Posted by landl47 on (July 14, 2012, 20:21 GMT)

This is a good article by Harsha. If anything, it doesn't go far enough; India seems to be putting no effort into bringing along players for anything but the IPL. Techniques suitable for the longer forms of the game seem to be missing among India's young players, both bowlers and batsmen. We're still seeing the old mantra 'India is strong at home', but it's hard to see that carrying on much longer. In the next few months India hosts England and that will be a real test of the strength of both sides. If India can win that series, then they are at least still a force at home. If not, the outlook is bleak.

Posted by applethief on (July 14, 2012, 16:30 GMT)

@g.narsimha casually overlooking the fact that Pakistan play all their cricket overseas.

Posted by kharidra on (July 14, 2012, 14:35 GMT)

Apart from the failures and issues in test cricket, the failing all rounder in the short formats, we also have the A tour which has once again confirmed inadequacy on foreign soil. That also is part of the store under the carpet. There is also the emphasis on flamboyant temperament and substance rather than substance and right mix of temperament. Which also contributes worthy ones going under carpet. Also more clear policy and decision making on the resources for the 3 formats.

Posted by g.narsimha on (July 14, 2012, 14:02 GMT)

SAMROY yaa i have been fallowing u r coments on our team u sound no deferent from our friends across the border every team is loosing out side their confort zo, during the last decade these were the players won matches every where ours was the best teamj on over seas from this region agreed those 2 tours were bad & history i cant under stand why our people along with india haters always racking up those 2 series no body rubbished ENG after its 5-0 loss in odis in ind, 3-0 loss in uae poor show in sl every one is out here to declare poms are best at present but eng winning matches in ENG only had it been IND people might have dismissed those wins branding hopme wins , LAXAN SAHWAAG, SACKIN world class players thier replacements cant be found in overnight yaa if they fail in SL & HOME SERIES AGAINST ENG than i will agree with u just 2 failed series every body got lisence to say all nonsesne on our great plyers ignoring thier contribution in taking the ind cricket to present lavels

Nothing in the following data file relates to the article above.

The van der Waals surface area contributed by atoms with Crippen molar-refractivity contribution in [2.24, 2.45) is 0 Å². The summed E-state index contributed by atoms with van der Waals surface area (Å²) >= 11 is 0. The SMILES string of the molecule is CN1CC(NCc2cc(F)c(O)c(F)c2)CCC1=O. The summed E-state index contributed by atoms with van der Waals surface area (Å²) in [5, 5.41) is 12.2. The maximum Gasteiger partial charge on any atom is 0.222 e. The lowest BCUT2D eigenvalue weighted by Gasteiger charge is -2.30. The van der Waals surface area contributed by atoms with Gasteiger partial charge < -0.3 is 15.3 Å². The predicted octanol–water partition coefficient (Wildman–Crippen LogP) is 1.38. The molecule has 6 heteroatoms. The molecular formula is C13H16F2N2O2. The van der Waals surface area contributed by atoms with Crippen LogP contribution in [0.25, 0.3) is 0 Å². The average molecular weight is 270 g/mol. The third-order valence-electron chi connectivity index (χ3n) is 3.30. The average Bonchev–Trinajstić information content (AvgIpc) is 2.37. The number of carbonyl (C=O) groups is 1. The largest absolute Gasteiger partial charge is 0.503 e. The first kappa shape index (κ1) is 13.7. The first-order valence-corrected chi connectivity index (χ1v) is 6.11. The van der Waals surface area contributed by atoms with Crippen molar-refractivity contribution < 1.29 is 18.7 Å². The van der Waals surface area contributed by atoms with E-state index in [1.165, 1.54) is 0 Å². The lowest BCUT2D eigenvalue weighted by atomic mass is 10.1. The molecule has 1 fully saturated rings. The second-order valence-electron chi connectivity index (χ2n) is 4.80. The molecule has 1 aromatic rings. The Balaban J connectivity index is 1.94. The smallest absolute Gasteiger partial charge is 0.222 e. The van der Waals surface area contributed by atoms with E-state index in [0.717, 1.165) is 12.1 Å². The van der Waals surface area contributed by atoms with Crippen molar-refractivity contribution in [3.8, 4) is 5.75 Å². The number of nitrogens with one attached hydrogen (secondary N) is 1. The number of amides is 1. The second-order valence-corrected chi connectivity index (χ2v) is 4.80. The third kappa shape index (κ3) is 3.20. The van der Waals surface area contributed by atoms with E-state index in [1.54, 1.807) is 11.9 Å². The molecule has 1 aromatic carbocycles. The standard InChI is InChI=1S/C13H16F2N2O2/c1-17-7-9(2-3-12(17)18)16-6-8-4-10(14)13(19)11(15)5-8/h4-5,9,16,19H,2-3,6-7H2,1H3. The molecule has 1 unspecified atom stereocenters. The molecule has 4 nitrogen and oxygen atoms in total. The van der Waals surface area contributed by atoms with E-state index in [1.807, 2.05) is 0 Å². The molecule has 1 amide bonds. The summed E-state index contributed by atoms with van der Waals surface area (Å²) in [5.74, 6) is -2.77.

Posted by SamRoy on (July 14, 2012, 9:57 GMT)

@Nampally, Laxman, Dravid and Tendulkar were all affected by old age which inevitably leads to slowing of reflexes. That's why people retire from cricket. Only Dravid accepted it, Tendulkar denied it and Laxman remained silent (though his fitness and footwork has been affected the most). Sehwag was unfit in England (and he should have been severely reprimanded after that) but nobody bothered to tell him that. Gambhir was injured in England and worked out by the Aussie quicks in Australia. But India's test ranking is not the major issue. The biggest issue is the lack of vision which BCCI possesses. They have no idea what to do with talented young cricketers in the country. If you read my previous comment on this page, you will get to know about it.

Posted by g.narsimha on (July 14, 2012, 9:25 GMT)

gdalvi - great , Dreaming of our own teams defeats at home wow if our own people think on that way rudclulious , as our friends from neighbouring countries are still celebrating our 2 away loses i think u r not deferent from them those 2 tours are abberation to our team in recent times this is the team which scaled tremendus hieghts in cricket this was the team which took us to no-i , wc , see every team is pathetic out side, see ENG in ind odis 5-0, in uae , sl pathetic but doing meracles at home , see aus unbeatable at home , in eng, we all seen PAK GREAT AT UAE , NOW IN SL IN OUR OUW BACVK YARD ON similar wickets lost both odis, test every one is winning at home we are not the only team in the world , more over we still searching replacements for DADA, DRAVID pujaras, rahanes are not in that class but they must be given chances .

Posted by Nampally on (July 13, 2012, 19:04 GMT)